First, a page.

It’s official: Joe Biden will be the 46th president of the United States of America. CNN called the election for Biden on Saturday morning. Millions of people are understandably rejoicing at being able to finally say goodbye to Donald Trump, a president who has enabled white supremacist violence, threatened democratic institutions, and ignored a worldwide pandemic.
The road to 270 was anxiety-inducing, with key swing states like Wisconsin, Michigan, and Pennsylvania taking longer than usual to tally up ballots thanks to the large volume of mail-in votes. But in the end, Biden compiled 273 electoral votes, thanks to Trump losing in crucial swing states including Wisconsin, Michigan, and Pennsylvania, all of which he won in 2016, but wasn’t able to retain four years later. Biden also won the popular vote, with 74,847,834 to Trump’s 70,591,531, and has received more votes than any U.S. presidential candidate in history.
"America, I’m honored that you have chosen me to lead our great country," Biden said in a statement. "The work ahead of us will be hard, but I promise you this: I will be a President for all Americans — whether you voted for me or not. I will keep the faith that you have placed in me."
An exhausted, but hopeful nation celebrated as it became clear that Trump’s days are numbered. As soon as CNN called it, people ran outside to dance and celebrate in the streets, relieved that our long national nightmare is over. Throughout the election, Trump and his supporters played dirty, encouraging voter suppression, putting up court challenges to allowing more people to vote, and intimidating people at polling places.
Record voter turnout, as well as the tireless efforts of organizers in Arizona, Georgia, and many other states, made all the difference during this election. Stacey Abrams and her organizing efforts helped turn Georgia blue for the first time in more than 30 years. Women of color played a pivotal role, with 91% of Black women and 70% of Latinx women voting for Biden, according to New York Times exit polls. On the other hand, 55% of white women said they voted for Trump, which is an even higher margin than in 2016. Young people of color also supported Biden by overwhelming margins; of those who are 18 to 29, 88% of young Black people, 83% of young Asian people, and 75% of young Latinx people said they voted for Biden, according to Tufts University’s CIRCLE.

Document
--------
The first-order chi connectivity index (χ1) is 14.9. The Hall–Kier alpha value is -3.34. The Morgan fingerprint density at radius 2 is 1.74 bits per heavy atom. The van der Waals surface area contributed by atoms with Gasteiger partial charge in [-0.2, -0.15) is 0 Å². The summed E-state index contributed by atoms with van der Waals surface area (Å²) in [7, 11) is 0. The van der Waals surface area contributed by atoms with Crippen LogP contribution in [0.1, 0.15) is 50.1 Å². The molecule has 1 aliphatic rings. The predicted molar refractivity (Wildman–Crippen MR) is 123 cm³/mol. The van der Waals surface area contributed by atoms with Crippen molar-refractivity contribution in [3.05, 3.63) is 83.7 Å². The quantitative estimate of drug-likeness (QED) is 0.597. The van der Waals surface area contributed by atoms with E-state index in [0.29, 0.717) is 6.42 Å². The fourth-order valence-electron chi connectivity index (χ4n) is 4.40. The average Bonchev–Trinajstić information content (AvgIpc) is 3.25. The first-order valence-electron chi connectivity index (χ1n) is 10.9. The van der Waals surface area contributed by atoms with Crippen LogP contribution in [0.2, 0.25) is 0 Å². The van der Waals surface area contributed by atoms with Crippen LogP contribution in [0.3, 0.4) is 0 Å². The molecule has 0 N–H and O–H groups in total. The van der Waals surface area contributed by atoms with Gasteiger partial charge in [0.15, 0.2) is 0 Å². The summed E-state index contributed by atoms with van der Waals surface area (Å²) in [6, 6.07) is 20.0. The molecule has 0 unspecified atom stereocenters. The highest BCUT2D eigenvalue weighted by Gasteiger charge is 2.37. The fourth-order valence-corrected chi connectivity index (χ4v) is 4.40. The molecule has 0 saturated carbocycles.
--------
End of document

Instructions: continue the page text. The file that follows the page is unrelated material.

“This election year has been dominated by women as activists, candidates, donors, organizers, protestors, and voters, amidst a trifecta of an unprecedented pandemic, an economic crisis, and a racial reckoning,” according to a statement from Supermajority provided to Refinery29.
Another major historic win today is for Sen. Kamala Harris, who is poised to become the first woman, the first South Asian, and the first Black Vice President of the United States. "There is no way to overstate the significance of having a woman of African descent serving at the highest levels of leadership in a country that once denied Black women full citizenship," Glynda Carr, president and CEO of Higher Heights, a national organization dedicated to harnessing Black women’s political power, said in a statement to Refinery29.
Biden’s presidency will hopefully mean positive change for this country and on the world stage, but he will have a huge mess to untangle after four years of Trump. For one, he will have to contend not only with a 6-3 conservative Supreme Court with newly confirmed Justice Amy Coney Barrett, but with hundreds of extremist lower court appointees. Still, this victory means a likely reversal of the Trump administration’s most dangerous policies. Most importantly, Biden has a real plan to beat COVID-19 that takes into account the opinions of scientists. And we can safely say that the days of talk of injecting people with bleach, enabling of anti-mask protestors, and a COVID-infested White House are behind us.
Biden has also promised to get the economy back on track with his Build Back Better plan, form a task force to reunite 545 separated immigrant children with their families, and immediately reinstate DACA, institute criminal justice reform, rescind anti-choice policies, help end the gun violence epidemic, and reverse harmful anti-LGBTQ+ policies like the transgender military ban. He has said he wants to support badly hurt essential workers and caregivers, and expand the Affordable Care Act, which currently hangs in the balance. While Biden’s long record in politics is largely centrist, he has made overtures to progressives during the campaign, including a promise to invest $2 trillion in fighting climate change, tuition-free public college, and a student loan forgiveness program.
Meanwhile Trump is flailing, just as somebody who is losing badly would: He has initiated lawsuits in several states, demanded recounts, “declared” victory,” and vowed to take the fight to the Supreme Court if necessary — indicative of Republicans’ increasingly desperate attempts to stop democracy in action.